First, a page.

While you should take the prior year’s budget into account when planning your next annual budget, keep in mind that needs, funding and other factors frequently change. Be aware that it can take several weeks to a few months to round up all of the data that you need to create a realistic model and forecast of your NFP’s budget for the coming year. Therefore, begin budget planning early, and ideally at least three months before the the start of your next fiscal year.

Don’t Forget About Annual Reports, Taxes and Other Legal Obligations

From VAT to GST, there are many tax filings and payments that your NFP is responsible for each year to meet its legal obligations and maintain its designation as an NFP, Charity or other status. Create a calendar and set alerts and reminders to help you keep important dates at the top of your mind.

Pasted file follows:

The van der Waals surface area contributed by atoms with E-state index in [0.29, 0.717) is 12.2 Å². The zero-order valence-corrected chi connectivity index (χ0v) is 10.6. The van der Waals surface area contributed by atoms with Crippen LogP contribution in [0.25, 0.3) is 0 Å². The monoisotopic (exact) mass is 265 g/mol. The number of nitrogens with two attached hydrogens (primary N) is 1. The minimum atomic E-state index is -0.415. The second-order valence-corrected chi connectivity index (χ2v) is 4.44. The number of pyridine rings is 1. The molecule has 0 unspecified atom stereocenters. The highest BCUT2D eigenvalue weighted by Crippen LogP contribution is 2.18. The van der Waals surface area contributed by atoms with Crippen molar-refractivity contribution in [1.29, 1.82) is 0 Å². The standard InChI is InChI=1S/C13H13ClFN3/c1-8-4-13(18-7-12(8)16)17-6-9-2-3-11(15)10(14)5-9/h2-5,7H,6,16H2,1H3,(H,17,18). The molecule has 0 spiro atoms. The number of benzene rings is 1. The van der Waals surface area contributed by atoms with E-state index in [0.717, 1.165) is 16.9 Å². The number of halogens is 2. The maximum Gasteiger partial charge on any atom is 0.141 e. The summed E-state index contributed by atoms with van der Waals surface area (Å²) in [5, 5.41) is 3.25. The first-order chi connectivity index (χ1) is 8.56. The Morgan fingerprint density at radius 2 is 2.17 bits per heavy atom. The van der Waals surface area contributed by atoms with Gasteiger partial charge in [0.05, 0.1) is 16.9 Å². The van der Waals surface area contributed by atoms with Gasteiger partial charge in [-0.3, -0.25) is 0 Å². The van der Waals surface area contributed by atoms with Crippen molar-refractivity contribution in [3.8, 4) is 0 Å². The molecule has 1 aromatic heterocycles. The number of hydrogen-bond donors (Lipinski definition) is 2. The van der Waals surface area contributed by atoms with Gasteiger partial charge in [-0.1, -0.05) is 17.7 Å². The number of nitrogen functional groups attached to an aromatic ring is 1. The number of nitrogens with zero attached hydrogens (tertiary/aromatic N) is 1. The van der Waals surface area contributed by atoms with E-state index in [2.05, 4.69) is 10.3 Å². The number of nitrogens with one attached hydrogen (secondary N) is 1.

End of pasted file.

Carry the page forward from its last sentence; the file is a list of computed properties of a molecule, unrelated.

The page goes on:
Other key activities that you will need to complete before the end of the year include an annual report to your NFP board, and usually an audit by an independent third party. Make sure that you include these events on your calendar and schedule plenty of time to ensure that they are accurate when completed and filed promptly.

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If you are a busy volunteer and trying to find balance in your life, it can be difficult. It may not seem as if you have enough hours in your day to get your “work” done, let alone find time to relax and de-stress. And what about friends, family, your children? Overworking and not achieving a healthy balance can be extremely tiring, not to mention, draining. But it doesn’t have to be that way.

Turn off those devices